The death of a man who fell from a cherry picker “could have been avoided” had protective measures been in place, it has been ruled.
Michael McArthur suffered catastrophic injuries after a coach struck the arm of the raised platform he stood on as he carried out decorating work on a set of windows.
The 26-year-old was thrown from the platform’s basket and fell to the road during the incident in September 2018, suffering severe injuries leading to his death.
The platform had been raised to the upper levels of a house on Balkerach Street in Doune.
His family was last year awarded more than £300,000 in damages.
Kevin Bowie, the sole director of Denny-based Precision Decorating Services, has now been sentenced over health and safety failings.
It was concluded that no suitable measures were in place to effectively segregate the cherry picker from street traffic.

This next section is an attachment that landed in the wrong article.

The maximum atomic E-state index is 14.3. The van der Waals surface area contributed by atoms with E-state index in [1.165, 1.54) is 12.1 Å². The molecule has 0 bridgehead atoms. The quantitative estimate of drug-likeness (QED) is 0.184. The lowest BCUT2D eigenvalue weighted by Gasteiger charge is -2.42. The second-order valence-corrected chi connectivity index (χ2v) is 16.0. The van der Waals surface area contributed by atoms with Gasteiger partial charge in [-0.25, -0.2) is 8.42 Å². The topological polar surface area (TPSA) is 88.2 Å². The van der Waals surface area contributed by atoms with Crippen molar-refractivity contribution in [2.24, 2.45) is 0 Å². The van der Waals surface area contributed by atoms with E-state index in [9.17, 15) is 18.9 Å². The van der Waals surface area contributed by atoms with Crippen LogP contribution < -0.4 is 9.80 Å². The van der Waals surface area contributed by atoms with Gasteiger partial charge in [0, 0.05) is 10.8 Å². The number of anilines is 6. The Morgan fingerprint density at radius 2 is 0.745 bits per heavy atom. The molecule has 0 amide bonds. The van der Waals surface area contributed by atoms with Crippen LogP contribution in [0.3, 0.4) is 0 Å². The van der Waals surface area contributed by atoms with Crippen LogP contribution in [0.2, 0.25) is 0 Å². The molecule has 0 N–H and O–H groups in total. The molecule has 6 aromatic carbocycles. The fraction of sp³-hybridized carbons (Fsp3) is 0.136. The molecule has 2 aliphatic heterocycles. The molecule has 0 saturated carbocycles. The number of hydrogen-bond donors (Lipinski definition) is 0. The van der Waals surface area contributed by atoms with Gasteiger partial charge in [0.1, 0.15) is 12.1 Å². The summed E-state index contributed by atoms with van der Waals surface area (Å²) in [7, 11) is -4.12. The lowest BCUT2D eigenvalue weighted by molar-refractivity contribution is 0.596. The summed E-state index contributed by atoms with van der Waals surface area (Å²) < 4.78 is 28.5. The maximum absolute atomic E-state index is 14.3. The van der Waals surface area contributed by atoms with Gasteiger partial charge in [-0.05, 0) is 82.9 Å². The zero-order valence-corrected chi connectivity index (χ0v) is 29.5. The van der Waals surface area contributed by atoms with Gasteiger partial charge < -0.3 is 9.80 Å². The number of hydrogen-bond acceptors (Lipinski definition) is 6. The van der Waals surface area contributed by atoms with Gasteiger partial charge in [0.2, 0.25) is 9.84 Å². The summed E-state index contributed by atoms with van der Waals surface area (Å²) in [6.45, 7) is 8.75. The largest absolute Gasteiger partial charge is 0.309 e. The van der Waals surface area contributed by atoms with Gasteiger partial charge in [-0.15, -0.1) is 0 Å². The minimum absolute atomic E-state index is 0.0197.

Bowie was also found to have failed to ensure the work being carried out at height was properly planned, appropriately supervised and that it was carried out in a manner which was, “as far as reasonably practicable”, safe.
The director has been given a community payback order requiring him to be under supervision for 18 months.
He has also been ordered to carry out 300 hours of unpaid work after being found guilty of a breach of the Working at Height Regulations 2005 and the Health and Safety at Work Act.
Alistair Duncan, head of the Health and Safety Investigation Unit, Crown Office, said: “This was a tragic incident that could have been avoided if Kevin Bowie had put in place appropriate protective measures to protect his employee Michael McArthur
“Falls from height are usually the greatest single cause of death and serious injury to workers within the construction industry.
“Hopefully this prosecution will remind other employers that failure to fulfil their obligations can have severe and tragic consequences and that they will be held to account for their failings.”